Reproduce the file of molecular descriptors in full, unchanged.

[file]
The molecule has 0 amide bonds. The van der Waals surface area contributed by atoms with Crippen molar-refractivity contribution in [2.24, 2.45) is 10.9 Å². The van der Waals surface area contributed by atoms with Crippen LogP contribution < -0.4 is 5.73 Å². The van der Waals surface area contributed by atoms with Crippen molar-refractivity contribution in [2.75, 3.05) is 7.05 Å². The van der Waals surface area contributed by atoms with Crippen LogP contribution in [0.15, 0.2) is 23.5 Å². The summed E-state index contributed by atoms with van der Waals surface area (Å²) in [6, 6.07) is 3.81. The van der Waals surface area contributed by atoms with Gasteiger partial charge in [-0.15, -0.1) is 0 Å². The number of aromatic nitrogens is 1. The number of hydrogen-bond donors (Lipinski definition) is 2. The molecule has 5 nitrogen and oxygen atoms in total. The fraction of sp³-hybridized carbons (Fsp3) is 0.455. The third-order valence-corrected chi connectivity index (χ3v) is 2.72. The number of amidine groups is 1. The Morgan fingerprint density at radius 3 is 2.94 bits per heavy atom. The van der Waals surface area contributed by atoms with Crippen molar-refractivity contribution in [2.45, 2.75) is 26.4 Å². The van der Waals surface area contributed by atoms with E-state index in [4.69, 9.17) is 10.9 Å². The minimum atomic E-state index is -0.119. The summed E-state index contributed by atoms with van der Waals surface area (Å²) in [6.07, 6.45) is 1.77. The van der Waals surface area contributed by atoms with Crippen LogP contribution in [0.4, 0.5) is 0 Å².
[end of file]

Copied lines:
The molecule has 0 amide bonds. The van der Waals surface area contributed by atoms with Crippen molar-refractivity contribution in [2.24, 2.45) is 10.9 Å². The van der Waals surface area contributed by atoms with Crippen LogP contribution < -0.4 is 5.73 Å². The van der Waals surface area contributed by atoms with Crippen molar-refractivity contribution in [2.75, 3.05) is 7.05 Å². The van der Waals surface area contributed by atoms with Crippen LogP contribution in [0.15, 0.2) is 23.5 Å². The summed E-state index contributed by atoms with van der Waals surface area (Å²) in [6, 6.07) is 3.81. The van der Waals surface area contributed by atoms with Gasteiger partial charge in [-0.15, -0.1) is 0 Å². The number of aromatic nitrogens is 1. The number of hydrogen-bond donors (Lipinski definition) is 2. The molecule has 5 nitrogen and oxygen atoms in total. The fraction of sp³-hybridized carbons (Fsp3) is 0.455. The third-order valence-corrected chi connectivity index (χ3v) is 2.72. The number of amidine groups is 1. The Morgan fingerprint density at radius 3 is 2.94 bits per heavy atom. The van der Waals surface area contributed by atoms with Crippen molar-refractivity contribution in [2.45, 2.75) is 26.4 Å². The van der Waals surface area contributed by atoms with E-state index in [4.69, 9.17) is 10.9 Å². The minimum atomic E-state index is -0.119. The summed E-state index contributed by atoms with van der Waals surface area (Å²) in [6.07, 6.45) is 1.77. The van der Waals surface area contributed by atoms with Crippen LogP contribution in [0.4, 0.5) is 0 Å².